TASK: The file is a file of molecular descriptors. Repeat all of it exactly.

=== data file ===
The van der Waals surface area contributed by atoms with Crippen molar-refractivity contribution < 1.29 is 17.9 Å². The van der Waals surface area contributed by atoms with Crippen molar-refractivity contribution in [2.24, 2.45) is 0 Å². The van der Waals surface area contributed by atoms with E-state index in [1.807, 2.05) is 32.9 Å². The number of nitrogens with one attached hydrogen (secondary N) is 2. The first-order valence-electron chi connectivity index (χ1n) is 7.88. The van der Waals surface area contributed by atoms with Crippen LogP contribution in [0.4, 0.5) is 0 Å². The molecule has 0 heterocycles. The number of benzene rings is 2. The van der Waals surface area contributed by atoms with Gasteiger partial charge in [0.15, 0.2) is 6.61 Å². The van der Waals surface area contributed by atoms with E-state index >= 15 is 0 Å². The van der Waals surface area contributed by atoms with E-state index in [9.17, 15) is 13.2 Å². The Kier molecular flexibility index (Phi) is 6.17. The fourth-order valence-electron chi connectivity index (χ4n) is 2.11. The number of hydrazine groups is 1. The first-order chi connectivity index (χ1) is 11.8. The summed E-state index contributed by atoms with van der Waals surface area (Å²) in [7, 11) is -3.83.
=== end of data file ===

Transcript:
The van der Waals surface area contributed by atoms with Crippen molar-refractivity contribution < 1.29 is 17.9 Å². The van der Waals surface area contributed by atoms with Crippen molar-refractivity contribution in [2.24, 2.45) is 0 Å². The van der Waals surface area contributed by atoms with E-state index in [1.807, 2.05) is 32.9 Å². The number of nitrogens with one attached hydrogen (secondary N) is 2. The first-order valence-electron chi connectivity index (χ1n) is 7.88. The van der Waals surface area contributed by atoms with Crippen LogP contribution in [0.4, 0.5) is 0 Å². The molecule has 0 heterocycles. The number of benzene rings is 2. The van der Waals surface area contributed by atoms with Gasteiger partial charge in [0.15, 0.2) is 6.61 Å². The van der Waals surface area contributed by atoms with E-state index >= 15 is 0 Å². The van der Waals surface area contributed by atoms with E-state index in [9.17, 15) is 13.2 Å². The Kier molecular flexibility index (Phi) is 6.17. The fourth-order valence-electron chi connectivity index (χ4n) is 2.11. The number of hydrazine groups is 1. The first-order chi connectivity index (χ1) is 11.8. The summed E-state index contributed by atoms with van der Waals surface area (Å²) in [7, 11) is -3.83.